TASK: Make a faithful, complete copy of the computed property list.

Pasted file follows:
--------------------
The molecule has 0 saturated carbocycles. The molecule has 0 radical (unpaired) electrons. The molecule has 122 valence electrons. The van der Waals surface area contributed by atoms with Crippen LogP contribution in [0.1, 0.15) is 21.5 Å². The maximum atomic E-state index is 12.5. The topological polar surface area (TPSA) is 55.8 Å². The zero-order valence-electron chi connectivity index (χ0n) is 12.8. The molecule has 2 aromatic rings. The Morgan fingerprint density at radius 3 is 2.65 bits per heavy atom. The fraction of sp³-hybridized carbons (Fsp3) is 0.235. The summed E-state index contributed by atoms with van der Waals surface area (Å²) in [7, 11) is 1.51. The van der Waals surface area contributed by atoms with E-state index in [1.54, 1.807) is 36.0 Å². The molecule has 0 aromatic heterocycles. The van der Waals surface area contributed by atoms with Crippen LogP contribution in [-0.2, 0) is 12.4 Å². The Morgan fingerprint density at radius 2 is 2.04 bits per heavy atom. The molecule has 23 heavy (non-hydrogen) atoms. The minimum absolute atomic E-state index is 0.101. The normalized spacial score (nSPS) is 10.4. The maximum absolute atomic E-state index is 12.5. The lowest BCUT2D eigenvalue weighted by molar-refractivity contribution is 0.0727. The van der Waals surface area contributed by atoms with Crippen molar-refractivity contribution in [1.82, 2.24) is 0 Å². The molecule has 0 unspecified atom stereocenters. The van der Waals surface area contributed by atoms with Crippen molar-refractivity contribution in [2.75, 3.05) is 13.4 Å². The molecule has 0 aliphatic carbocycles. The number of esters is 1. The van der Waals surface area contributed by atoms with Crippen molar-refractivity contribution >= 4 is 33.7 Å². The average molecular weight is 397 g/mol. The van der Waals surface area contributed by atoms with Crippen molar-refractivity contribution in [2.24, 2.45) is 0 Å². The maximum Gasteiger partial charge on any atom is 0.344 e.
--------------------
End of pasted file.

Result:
The molecule has 0 saturated carbocycles. The molecule has 0 radical (unpaired) electrons. The molecule has 122 valence electrons. The van der Waals surface area contributed by atoms with Crippen LogP contribution in [0.1, 0.15) is 21.5 Å². The maximum atomic E-state index is 12.5. The topological polar surface area (TPSA) is 55.8 Å². The zero-order valence-electron chi connectivity index (χ0n) is 12.8. The molecule has 2 aromatic rings. The Morgan fingerprint density at radius 3 is 2.65 bits per heavy atom. The fraction of sp³-hybridized carbons (Fsp3) is 0.235. The summed E-state index contributed by atoms with van der Waals surface area (Å²) in [7, 11) is 1.51. The van der Waals surface area contributed by atoms with E-state index in [1.54, 1.807) is 36.0 Å². The molecule has 0 aromatic heterocycles. The van der Waals surface area contributed by atoms with Crippen LogP contribution in [-0.2, 0) is 12.4 Å². The Morgan fingerprint density at radius 2 is 2.04 bits per heavy atom. The molecule has 23 heavy (non-hydrogen) atoms. The minimum absolute atomic E-state index is 0.101. The normalized spacial score (nSPS) is 10.4. The maximum absolute atomic E-state index is 12.5. The lowest BCUT2D eigenvalue weighted by molar-refractivity contribution is 0.0727. The van der Waals surface area contributed by atoms with Crippen molar-refractivity contribution in [1.82, 2.24) is 0 Å². The molecule has 0 unspecified atom stereocenters. The van der Waals surface area contributed by atoms with Crippen molar-refractivity contribution in [2.75, 3.05) is 13.4 Å². The molecule has 0 aliphatic carbocycles. The number of esters is 1. The van der Waals surface area contributed by atoms with Crippen molar-refractivity contribution >= 4 is 33.7 Å². The average molecular weight is 397 g/mol. The van der Waals surface area contributed by atoms with Crippen molar-refractivity contribution in [2.24, 2.45) is 0 Å². The maximum Gasteiger partial charge on any atom is 0.344 e.